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Alok Choudhary Demonstrates Engineering’s Impact on Marketing at Farley Fellows Seminar

4C founder champions analytics as a method to reach and influence consumers

On an episode of Larry King Live, the actor Ashton Kutcher discussed reaching around 5 million followers on Twitter and the influence he believed the staggering number of fans afforded him. 

But when Alok Choudhary watched the episode, he wondered: What makes a popular actor, or any one person, company, or brand, influential? His subsequent research in the area of influence edification in social media would eventually pave the way to founding his data science company 4C, which is now changing how marketers advertise to consumers. 

Alok ChoudharyChoudhary, Henry and Isabelle Dever Professor of Electrical Engineering and Computer Science at the McCormick School of Engineering, discussed how his startup achieved prominence as part of the Farley Fellows Seminar Series, where entrepreneurship-minded Northwestern faculty speak about their efforts to create companies. The talk took place May 14 in the ITW classroom of the Ford Motor Company Engineering Design Center.

“When you start a company, you will have certain ideas in mind that you want to execute,” Choudhary said. “Based on market forces and other factors though, you will have to pivot.”

Choudhary’s pivot occurred when he realized that advertising was undergoing a convergence. Instead of following his original plan to build an analytics company based solely around social media listening, he saw the need to help organizations navigate the increasingly intertwined nature of social, mobile, and television advertising to better influence consumers. 

“Convergence and integration requires comprehensive data and cutting-edge data science,” Choudhary said. “So the question for advertisers became, how can you use that data to synchronize communication to amplify messaging?”

For Choudhary, the answer was 4C: a self-service software platform that allows agencies, brands, and publishers (like television networks) to more effectively plan, measure, and execute advertising campaigns. 4C’s algorithm tracks trillions of data points that reflect the behaviors of 1.5 billion consumers worldwide, including users within social networks like Facebook, Twitter, and LinkedIn.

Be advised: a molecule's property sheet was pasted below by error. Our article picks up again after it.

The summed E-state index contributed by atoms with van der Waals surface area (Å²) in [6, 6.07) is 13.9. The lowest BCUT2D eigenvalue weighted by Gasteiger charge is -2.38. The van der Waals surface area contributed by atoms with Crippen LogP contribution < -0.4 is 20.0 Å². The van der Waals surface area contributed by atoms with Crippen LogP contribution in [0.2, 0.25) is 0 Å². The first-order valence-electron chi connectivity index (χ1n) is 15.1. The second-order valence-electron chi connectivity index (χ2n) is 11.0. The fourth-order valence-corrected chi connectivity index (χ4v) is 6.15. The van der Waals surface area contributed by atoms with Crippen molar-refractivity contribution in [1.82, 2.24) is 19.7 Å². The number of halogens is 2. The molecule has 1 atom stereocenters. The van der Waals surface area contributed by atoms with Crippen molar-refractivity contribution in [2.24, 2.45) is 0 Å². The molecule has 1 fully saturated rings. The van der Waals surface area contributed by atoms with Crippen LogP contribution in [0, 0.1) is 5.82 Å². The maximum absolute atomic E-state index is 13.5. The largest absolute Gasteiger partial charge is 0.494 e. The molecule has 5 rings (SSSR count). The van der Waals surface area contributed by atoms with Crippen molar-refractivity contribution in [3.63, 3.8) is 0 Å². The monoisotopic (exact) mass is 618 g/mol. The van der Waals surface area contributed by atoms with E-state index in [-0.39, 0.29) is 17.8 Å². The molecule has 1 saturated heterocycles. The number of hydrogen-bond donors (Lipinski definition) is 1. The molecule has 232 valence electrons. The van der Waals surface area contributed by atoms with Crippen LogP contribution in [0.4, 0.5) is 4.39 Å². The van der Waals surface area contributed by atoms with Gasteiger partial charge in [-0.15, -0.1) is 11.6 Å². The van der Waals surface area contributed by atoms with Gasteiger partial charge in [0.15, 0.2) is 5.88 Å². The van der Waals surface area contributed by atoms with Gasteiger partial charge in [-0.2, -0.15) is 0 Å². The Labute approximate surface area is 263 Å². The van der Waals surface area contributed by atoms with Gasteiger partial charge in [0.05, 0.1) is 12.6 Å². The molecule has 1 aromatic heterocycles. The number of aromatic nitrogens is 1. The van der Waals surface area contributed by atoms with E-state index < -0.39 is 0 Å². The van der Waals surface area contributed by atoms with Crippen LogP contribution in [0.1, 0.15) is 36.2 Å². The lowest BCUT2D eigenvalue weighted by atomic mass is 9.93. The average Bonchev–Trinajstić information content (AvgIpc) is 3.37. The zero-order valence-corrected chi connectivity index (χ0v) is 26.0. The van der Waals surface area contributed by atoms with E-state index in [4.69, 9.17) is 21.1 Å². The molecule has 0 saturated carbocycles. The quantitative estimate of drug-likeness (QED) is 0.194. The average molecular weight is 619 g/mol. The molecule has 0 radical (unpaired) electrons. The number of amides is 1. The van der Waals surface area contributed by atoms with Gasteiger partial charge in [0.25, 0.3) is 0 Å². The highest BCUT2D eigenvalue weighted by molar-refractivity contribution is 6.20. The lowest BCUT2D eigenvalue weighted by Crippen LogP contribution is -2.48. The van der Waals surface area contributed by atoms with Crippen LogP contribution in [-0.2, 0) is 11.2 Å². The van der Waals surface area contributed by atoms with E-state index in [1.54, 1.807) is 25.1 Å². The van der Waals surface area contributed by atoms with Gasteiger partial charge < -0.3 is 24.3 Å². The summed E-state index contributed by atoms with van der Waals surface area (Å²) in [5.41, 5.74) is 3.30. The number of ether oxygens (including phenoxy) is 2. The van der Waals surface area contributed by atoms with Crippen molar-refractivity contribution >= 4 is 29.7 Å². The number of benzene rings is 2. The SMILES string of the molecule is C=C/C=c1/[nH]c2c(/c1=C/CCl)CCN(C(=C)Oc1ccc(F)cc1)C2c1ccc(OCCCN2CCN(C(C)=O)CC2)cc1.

“Our Affinity metrics serve as our currency that tells companies how strong of a connection particular audiences have to their brand,” Choudhary said. “Companies can then determine what motivates their customers, and why they do what they do. If you understand that, you can shape your advertising to strengthen that connection.” He added such insights have helped companies achieve more optimized advertising campaigns and identify worthwhile sponsorships and partnerships.

4C counts among its customers some of the world’s largest advertising agencies, as well as 400 of the Fortune 1000 companies, including Procter & Gamble, Coca-Cola, and Samsung. Choudhary believes companies are drawn to 4C’s ability to translate complex analytics into actionable insights that can reach and influence consumers.  

“Think of your target audience as sitting in a big house. Everyone in the broader marketing world is still trying to reach them by entering through the front door, the most obvious entrance,” Choudhary said. “4C identifies a window.”

Following his talk, Choudhary was asked if he identified himself more as an entrepreneur or an academic. He quickly noted the similarities.

“Managing a steady business is learning to minimize risk, but starting your own business involves a lot of risk,” Choudhary said. “In academics, you don’t just write and submit a paper. You have to build your research and prove its worth so it can be published. In many ways, entrepreneurship is the same thing.”